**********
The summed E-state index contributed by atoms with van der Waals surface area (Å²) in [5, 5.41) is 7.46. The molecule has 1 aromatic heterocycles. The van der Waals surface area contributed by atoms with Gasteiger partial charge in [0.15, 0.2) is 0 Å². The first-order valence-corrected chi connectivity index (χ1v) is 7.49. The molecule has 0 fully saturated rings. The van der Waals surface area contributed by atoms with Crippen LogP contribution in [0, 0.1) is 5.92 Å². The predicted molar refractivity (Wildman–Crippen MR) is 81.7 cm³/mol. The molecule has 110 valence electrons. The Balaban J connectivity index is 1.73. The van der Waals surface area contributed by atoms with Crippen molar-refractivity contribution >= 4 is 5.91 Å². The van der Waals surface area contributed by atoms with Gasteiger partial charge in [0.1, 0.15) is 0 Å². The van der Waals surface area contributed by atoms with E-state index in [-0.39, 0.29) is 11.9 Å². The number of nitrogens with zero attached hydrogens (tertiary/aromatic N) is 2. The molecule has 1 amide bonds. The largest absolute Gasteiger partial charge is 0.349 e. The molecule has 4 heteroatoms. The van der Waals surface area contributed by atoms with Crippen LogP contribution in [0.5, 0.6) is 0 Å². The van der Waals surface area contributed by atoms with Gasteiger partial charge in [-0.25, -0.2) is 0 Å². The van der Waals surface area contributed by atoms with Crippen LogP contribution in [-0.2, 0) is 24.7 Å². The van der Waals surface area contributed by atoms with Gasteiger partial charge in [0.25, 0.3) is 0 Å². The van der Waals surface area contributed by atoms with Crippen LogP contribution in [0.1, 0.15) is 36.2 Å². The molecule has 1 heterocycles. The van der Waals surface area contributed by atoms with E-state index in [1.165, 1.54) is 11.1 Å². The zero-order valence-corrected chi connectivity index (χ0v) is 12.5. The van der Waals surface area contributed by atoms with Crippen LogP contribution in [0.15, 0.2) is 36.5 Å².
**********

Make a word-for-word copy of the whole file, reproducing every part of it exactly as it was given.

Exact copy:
The summed E-state index contributed by atoms with van der Waals surface area (Å²) in [5, 5.41) is 7.46. The molecule has 1 aromatic heterocycles. The van der Waals surface area contributed by atoms with Gasteiger partial charge in [0.15, 0.2) is 0 Å². The first-order valence-corrected chi connectivity index (χ1v) is 7.49. The molecule has 0 fully saturated rings. The van der Waals surface area contributed by atoms with Crippen LogP contribution in [0, 0.1) is 5.92 Å². The predicted molar refractivity (Wildman–Crippen MR) is 81.7 cm³/mol. The molecule has 110 valence electrons. The Balaban J connectivity index is 1.73. The van der Waals surface area contributed by atoms with Crippen molar-refractivity contribution >= 4 is 5.91 Å². The van der Waals surface area contributed by atoms with Gasteiger partial charge in [0.1, 0.15) is 0 Å². The van der Waals surface area contributed by atoms with E-state index in [-0.39, 0.29) is 11.9 Å². The number of nitrogens with zero attached hydrogens (tertiary/aromatic N) is 2. The molecule has 1 amide bonds. The largest absolute Gasteiger partial charge is 0.349 e. The molecule has 4 heteroatoms. The van der Waals surface area contributed by atoms with Crippen LogP contribution in [0.5, 0.6) is 0 Å². The van der Waals surface area contributed by atoms with Gasteiger partial charge in [-0.25, -0.2) is 0 Å². The van der Waals surface area contributed by atoms with Crippen LogP contribution in [-0.2, 0) is 24.7 Å². The van der Waals surface area contributed by atoms with Gasteiger partial charge in [0.25, 0.3) is 0 Å². The van der Waals surface area contributed by atoms with Crippen LogP contribution in [0.1, 0.15) is 36.2 Å². The molecule has 1 heterocycles. The van der Waals surface area contributed by atoms with E-state index in [1.165, 1.54) is 11.1 Å². The zero-order valence-corrected chi connectivity index (χ0v) is 12.5. The van der Waals surface area contributed by atoms with Crippen LogP contribution in [0.15, 0.2) is 36.5 Å².